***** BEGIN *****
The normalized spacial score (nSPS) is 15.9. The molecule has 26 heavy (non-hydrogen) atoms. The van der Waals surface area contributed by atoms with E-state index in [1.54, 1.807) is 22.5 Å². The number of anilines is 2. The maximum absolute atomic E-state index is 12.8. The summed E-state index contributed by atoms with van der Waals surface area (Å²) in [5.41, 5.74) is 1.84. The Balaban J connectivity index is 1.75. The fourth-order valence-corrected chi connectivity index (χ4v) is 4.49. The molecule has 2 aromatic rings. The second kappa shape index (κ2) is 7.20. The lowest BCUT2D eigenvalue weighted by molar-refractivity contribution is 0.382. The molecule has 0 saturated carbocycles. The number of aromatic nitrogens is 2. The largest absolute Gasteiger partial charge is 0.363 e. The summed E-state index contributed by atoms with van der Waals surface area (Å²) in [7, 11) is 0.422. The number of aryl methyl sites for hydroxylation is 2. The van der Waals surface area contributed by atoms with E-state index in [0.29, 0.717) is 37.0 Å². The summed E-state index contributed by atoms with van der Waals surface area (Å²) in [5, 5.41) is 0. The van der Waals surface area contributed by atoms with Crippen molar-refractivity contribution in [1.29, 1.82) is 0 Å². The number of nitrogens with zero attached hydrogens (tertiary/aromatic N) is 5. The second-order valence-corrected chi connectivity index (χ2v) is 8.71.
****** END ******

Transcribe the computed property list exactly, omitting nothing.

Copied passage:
The normalized spacial score (nSPS) is 15.9. The molecule has 26 heavy (non-hydrogen) atoms. The van der Waals surface area contributed by atoms with E-state index in [1.54, 1.807) is 22.5 Å². The number of anilines is 2. The maximum absolute atomic E-state index is 12.8. The summed E-state index contributed by atoms with van der Waals surface area (Å²) in [5.41, 5.74) is 1.84. The Balaban J connectivity index is 1.75. The fourth-order valence-corrected chi connectivity index (χ4v) is 4.49. The molecule has 2 aromatic rings. The second kappa shape index (κ2) is 7.20. The lowest BCUT2D eigenvalue weighted by molar-refractivity contribution is 0.382. The molecule has 0 saturated carbocycles. The number of aromatic nitrogens is 2. The largest absolute Gasteiger partial charge is 0.363 e. The summed E-state index contributed by atoms with van der Waals surface area (Å²) in [7, 11) is 0.422. The number of aryl methyl sites for hydroxylation is 2. The van der Waals surface area contributed by atoms with E-state index in [0.29, 0.717) is 37.0 Å². The summed E-state index contributed by atoms with van der Waals surface area (Å²) in [5, 5.41) is 0. The van der Waals surface area contributed by atoms with Crippen molar-refractivity contribution in [1.29, 1.82) is 0 Å². The number of nitrogens with zero attached hydrogens (tertiary/aromatic N) is 5. The second-order valence-corrected chi connectivity index (χ2v) is 8.71.